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Review: HP’s Elite Dragonfly Chromebook is the crème de la crème of the ChromeOS crop

HP Elite Dragonfly Chromebook
Enlarge / HP Elite Dragonfly Chromebook.

Specifications at a glance: HP Elite Dragonfly Chromebook
Worst Preferably How reviewed
Screen 13.5 inch 1920 x 1280 IPS touch screen 13.5 inch 1920 x 1280 IPS touch screen 13.5 inch 2256 x 1504 IPS touch screen
operating system ChromeOS
CPU Intel Core i3-1215U Intel Core i7-1265U vPro Intel Core i5-1245U vPro
R.A.M. 8GB LPDDR4-4266 32GB LPDDR4-4266 8GB LPDDR4-4266
storage 128GB NVMe PCIe 3.0 SSD 512GB NVMe PCIe 3.0 SSD 256GB NVMe PCIe 3.0 SSD
graphic card Intel Iris Xe
Networking WiFi 6E, Bluetooth 5.2
ports 2x Thunderbolt 4, 1x USB-A, 1x HDMI 2.0, 1x 3.5 mm jack, 1x MicroSD card reader
size 11.59 x 8.73 x 0.65 inches
(294.38 x 221.74 x 16.51mm)
weight Starting at 1.27kg (2.8lbs)
battery 50Wh
warranty 1 year
Price (RRP) $980 $1,800 $1,709 when configured on HP.com
Miscellaneous N / A 4G optional

Chromebooks are tired of being treated like second-class citizens.

Over the past decade, ChromeOS developers have tried to evolve the operating system with features that could put it on par with macOS and Windows. Google has been promoting Chromebooks as business machines, touting the supposed simplicity and security benefits of their stripped-down operating system.

HP’s new Elite Dragonfly Chromebook represents a ChromeOS device that’s been pushed to the limit from its looks to its components.

Dressed like some of HP’s most desirable business machines, the laptop is equipped with a 12th Gen Intel Core i7 CPU with Intel vPro support. Performance and style are significantly higher in a class than what many think of when they think of Chromebooks.

But while it’s only suitable for business users with simple, web-centric needs, its performance doesn’t match that of Windows machines in the same price range.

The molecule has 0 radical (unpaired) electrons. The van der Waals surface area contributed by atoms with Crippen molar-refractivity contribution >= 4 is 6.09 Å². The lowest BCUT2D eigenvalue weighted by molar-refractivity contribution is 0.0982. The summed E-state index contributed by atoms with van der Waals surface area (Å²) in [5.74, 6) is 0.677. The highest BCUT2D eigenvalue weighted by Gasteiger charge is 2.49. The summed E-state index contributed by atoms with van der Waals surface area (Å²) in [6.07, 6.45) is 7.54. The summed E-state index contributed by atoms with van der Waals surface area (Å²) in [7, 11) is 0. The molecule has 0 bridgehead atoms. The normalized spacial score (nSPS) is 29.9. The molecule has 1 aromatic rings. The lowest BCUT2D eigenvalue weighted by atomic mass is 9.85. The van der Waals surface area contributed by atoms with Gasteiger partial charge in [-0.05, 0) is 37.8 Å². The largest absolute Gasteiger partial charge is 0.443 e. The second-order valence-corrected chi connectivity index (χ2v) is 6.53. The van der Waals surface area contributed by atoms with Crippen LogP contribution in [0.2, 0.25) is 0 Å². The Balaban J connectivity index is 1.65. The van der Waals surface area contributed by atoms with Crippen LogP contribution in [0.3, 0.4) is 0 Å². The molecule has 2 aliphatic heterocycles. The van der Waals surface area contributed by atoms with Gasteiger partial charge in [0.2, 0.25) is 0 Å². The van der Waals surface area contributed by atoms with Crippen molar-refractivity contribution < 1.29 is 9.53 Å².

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With business-class performance promises, the Elite Dragonfly Chromebook is one of the most expensive Chromebooks on the market at well over $1,000 with maximum features. Of course, Chromebooks still exist for a few hundred dollars, but with the growing interest in pushing Chromebooks as fleet-ready business machines, eventual gaming devices, and ultraportables with versatile form factors, there are already several Chromebooks in the Dragonfly Chromebook’s elite price bracket.

Here’s what you can get from other expensive Chromebooks in terms of specs when configured similarly to our review unit and based on what’s readily available at the time of this writing. Note that our configuration is not SKU specific, it was configured on HP.com. You can find a similar SKU to my review unit but with a resolution of 1920×1280 for $1,450.

model CPU R.A.M. storage advertisement Price (at the time of this writing) mobile network
HP Elite Dragonfly Chromebook i5-1245U vPro 8GB 256GB SSD 13.5-inch touchscreen with a resolution of 2256 x 1504 $1,709 4G, 5G is coming
Dell Latitude 7410 Chromebook Enterprise i5-10310 16 GIGABYTES 256GB SSD 14 inch touchscreen with a resolution of 1920 x 1080 $1,564 4G
Lenovo ThinkPad C14 Chromebook i5-1245U vPro 8GB 256GB SSD 14 inch 1920×1280 $1,019 4G
Samsung Galaxy Chromebook Intel Core i5-10210U 8GB 256GB SSD 13.3 inch 3840 x 2160 OLED touch screen $1,000 N / A

One of the biggest notions of the Dragonfly Chromebook is the optional Intel vPro integration. Among Chromebooks, only the ThinkPad C14 shares this option. vPro support helps in selling machines to IT departments as it allows for remote management of the devices.

HP is particularly interested in the stability that the platform promises, a spokesman said at a briefing to experts. vPro machines are said to use identical silicon for all units for as long as the device is sold. HP also noted vPro’s performance standards and security benefits, most notably vPro’s full storage encryption.

The 2-in-1 also supports 4G for mobile working. 5G is rumored to be coming this fall and would help the Dragonfly stand out.

Additional security claims come from Google, which says its read-only operating system, verified boot, and blocked executables reduce the need for antivirus protection. IT staff can also approve and block apps and extensions, remotely disable or wipe devices, and perform background updates.

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